and the deceased person. Almond v. Rhyne, 108 N.C. App. 605, 609,
424 S.E.2d 231, 233 (1993)(citation omitted); N.C. Gen. Stat. §
8C-1, Rule 601(c).
Plaintiff does not challenge findings of fact 1-13, which are
binding on appeal. Koufman v. Koufman, 330 N.C. 93, 97, 408 S.E.2d
729, 731 (1991). Consequently, it is uncontroverted that:
plaintiff, a former bail bondsman who had executed numerous
promissory notes in his work, executed a $50,000 promissory note in
his sister's name, and an accompanying deed of trust securing the
note, in May 2000. He mailed these to his sister in October 2000.
In March 2001, plaintiff was involved in an equitable distribution
case in Mecklenburg County in which he made an interim distribution
to his former wife in the amount of $50,000. In May 2001,
plaintiff listed the note and the lien against the Holden Beach
property in affidavits filed in the equitable distribution
proceeding. The note was listed in a schedule entitled Debts and
Liabilities at Present Time.
A. The Parol Evidence Rule
In his first argument, plaintiff challenges two of the court's
conclusions of law, asserting that parol evidence was admissible to
contradict the terms of the promissory note and deed of trust
because the documents were ambiguous in their terms and alsobecause such evidence is admissible to prove failure of
consideration. We disagree.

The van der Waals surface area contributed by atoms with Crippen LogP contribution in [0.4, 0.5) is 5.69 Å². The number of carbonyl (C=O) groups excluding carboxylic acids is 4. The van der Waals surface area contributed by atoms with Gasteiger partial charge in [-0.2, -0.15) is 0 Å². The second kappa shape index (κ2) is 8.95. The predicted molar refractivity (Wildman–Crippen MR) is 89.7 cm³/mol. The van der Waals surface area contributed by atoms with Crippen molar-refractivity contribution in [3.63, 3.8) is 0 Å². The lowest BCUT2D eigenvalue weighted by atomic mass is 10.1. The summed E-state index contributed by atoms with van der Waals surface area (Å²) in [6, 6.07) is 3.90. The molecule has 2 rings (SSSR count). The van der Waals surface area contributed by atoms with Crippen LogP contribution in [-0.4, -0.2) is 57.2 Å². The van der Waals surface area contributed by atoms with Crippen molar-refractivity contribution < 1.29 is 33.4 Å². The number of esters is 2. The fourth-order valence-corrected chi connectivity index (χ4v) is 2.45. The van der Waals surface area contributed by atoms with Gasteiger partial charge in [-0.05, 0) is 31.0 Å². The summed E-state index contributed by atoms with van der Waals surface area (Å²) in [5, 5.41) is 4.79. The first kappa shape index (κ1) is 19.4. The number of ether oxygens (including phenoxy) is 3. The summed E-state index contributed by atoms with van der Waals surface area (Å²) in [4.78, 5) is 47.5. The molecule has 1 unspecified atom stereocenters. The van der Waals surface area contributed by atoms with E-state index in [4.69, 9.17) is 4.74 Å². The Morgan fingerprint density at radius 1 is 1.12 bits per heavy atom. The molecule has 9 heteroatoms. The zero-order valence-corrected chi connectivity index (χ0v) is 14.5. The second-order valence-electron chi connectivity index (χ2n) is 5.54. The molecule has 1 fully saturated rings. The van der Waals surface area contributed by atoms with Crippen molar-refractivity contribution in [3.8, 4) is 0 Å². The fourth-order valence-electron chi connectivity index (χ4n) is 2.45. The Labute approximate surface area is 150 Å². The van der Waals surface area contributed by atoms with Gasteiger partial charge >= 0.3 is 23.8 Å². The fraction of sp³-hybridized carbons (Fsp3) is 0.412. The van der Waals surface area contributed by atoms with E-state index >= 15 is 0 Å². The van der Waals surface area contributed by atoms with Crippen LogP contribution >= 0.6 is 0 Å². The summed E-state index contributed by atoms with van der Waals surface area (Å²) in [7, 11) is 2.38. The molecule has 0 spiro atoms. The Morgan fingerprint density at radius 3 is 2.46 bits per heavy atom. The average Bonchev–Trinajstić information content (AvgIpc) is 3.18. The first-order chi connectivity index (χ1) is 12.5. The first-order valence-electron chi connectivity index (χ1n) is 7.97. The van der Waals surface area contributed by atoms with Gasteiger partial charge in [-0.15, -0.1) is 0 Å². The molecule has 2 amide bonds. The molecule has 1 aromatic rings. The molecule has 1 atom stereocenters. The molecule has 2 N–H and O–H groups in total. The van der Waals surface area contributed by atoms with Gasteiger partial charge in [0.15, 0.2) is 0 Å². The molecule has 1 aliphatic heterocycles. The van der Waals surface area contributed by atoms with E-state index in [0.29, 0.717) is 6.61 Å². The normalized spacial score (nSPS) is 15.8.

The challenged conclusions are:
5. That parol evidence is not admissible to
contradict to [sic] or add terms to a clear
and unambiguous promissory note.
6. That there is no evidence of mutual
mistake, fact, fraud, influence, or lack of
mental capacity that would warrant the
consideration of parol evidence.
Plaintiff asserts that these conclusions are flawed because parol
evidence is admissible to prove failure of consideration. In the
alternative, plaintiff also asserts that the terms of the note were
ambiguous and therefore the parol evidence rule should not apply to
bar evidence that would prove his claims. We address each portion
of plaintiff's argument separately.
The parol evidence rule prohibits consideration of evidence as
to anything which happened prior to or simultaneously with the
making of a contract which would vary the terms of the agreement.
Bell v. Chadwick, 226 N.C. 598, 600, 39 S.E.2d 743, 744 (1946).
The rule is, that parol evidence will not be
heard to contradict, add to, take from or in
any way vary the terms of a contract put in
writing . . . for the reason that the parties,